Abstract 572: Serotonin and Selective Serotonin Reuptake Inhibitors in Platelet Function and RhoA Activation
Platelet hyperactivity leads to thrombotic disease, underlying cardiovascular (CV) pathologies including stroke and myocardial infarction. Clinical data suggest that selective serotonin reuptake inhibitors (SSRIs) have hemostatic effects, signifying a potentially novel mechanism to treat CV disease. SSRIs target the serotonin transporter (SERT), which maintains dense-granule serotonin (5HT) in platelets. Serotonin is also a platelet agonist, acting through 5HT2A receptors, yet the full role of 5HT in platelet physiology is not well understood. We hypothesized that SERT KO mice, mimicking chronic SSRI treatment, would exhibit a bleeding phenotype due to reduced platelet function. Consistent with previous reports, we demonstrated that SERT KO mice have decreased whole blood 5HT. There were comparable concentrations of the 5HT metabolite 5HIAA, suggesting that overall synthesis and metabolism of 5HT is unchanged. We next demonstrate that there is a bleeding phenotype in the SERT KO mice through a significantly increased tail-bleed time and increased thrombin time (TT) in whole blood. Additionally, SERT KO mice have reduced platelet retraction, a platelet function attributed to decreased RhoA activation. To determine if sub-chronic SSRI treatment alters platelet function, we treated both wild type and a hyperactive platelet (KI) mice with citalopram in drinking water for 6 days, one day exceeding the turnover rate of platelet production (15mg/kg/day). Activation of RhoA was examined to determine if reduced serotonylation leads to reduced platelet function. Collectively, these data suggest that genetic or pharmacological inhibition of SERT activity could lead to reduced platelet function. These findings may be due to a decrease in intracellular 5HT, as 5HT is still present for 5HT2A activation as determined by the presence of the metabolite. Future experiments will examine the mechanism of SSRI-mediated platelet activity attenuation, which may include reduced serotonylation of important signaling molecules.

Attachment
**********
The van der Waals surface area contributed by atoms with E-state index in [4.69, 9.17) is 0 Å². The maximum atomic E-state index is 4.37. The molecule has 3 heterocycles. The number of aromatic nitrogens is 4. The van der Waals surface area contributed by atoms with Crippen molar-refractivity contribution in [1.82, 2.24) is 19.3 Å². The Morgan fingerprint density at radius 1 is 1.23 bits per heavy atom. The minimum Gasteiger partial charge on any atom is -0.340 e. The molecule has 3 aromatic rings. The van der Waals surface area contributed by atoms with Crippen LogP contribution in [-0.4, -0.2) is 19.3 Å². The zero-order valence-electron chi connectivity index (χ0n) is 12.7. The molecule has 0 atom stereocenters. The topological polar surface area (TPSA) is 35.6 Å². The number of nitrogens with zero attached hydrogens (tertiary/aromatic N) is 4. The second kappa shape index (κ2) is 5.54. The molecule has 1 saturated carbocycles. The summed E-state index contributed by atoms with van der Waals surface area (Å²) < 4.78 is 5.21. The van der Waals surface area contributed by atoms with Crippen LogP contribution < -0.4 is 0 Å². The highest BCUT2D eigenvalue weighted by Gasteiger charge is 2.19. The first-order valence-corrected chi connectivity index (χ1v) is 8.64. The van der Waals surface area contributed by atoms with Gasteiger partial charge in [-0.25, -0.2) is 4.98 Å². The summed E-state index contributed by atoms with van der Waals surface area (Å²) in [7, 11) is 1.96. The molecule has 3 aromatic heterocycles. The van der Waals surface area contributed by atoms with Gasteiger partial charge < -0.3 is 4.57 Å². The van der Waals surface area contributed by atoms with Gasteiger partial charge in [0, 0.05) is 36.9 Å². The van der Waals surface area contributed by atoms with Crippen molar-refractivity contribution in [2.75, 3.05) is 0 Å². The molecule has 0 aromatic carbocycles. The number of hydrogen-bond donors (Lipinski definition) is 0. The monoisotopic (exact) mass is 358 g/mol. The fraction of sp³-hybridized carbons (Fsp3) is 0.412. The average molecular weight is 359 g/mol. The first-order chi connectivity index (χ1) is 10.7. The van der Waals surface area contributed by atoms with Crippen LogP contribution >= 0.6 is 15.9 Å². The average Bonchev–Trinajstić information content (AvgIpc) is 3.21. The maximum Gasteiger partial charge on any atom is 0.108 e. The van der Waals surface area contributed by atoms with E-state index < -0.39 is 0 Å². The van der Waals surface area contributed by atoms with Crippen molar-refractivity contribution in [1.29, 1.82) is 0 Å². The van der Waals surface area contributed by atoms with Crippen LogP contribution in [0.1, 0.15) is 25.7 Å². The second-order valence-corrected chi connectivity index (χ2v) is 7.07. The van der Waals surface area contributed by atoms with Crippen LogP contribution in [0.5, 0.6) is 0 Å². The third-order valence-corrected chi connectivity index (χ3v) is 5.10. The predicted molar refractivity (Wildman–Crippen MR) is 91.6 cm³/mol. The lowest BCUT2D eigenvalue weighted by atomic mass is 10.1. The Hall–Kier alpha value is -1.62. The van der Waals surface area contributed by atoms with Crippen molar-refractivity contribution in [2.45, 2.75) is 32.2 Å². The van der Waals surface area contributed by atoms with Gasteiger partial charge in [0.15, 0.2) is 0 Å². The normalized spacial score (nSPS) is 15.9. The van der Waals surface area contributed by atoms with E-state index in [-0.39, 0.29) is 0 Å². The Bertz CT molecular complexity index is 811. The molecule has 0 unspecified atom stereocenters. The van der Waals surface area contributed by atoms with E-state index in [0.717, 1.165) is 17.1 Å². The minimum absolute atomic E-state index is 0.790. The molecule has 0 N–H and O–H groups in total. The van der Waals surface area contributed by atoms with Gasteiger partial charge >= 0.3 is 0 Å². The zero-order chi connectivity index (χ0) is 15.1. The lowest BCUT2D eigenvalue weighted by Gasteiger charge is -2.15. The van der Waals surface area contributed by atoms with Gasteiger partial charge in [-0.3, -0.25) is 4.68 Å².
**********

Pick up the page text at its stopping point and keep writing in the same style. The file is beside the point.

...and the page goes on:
Author Disclosures: K.H. Oliver: None. H.E. Hamm: None. A.M. Carneiro: None.
- © 2014 by American Heart Association, Inc.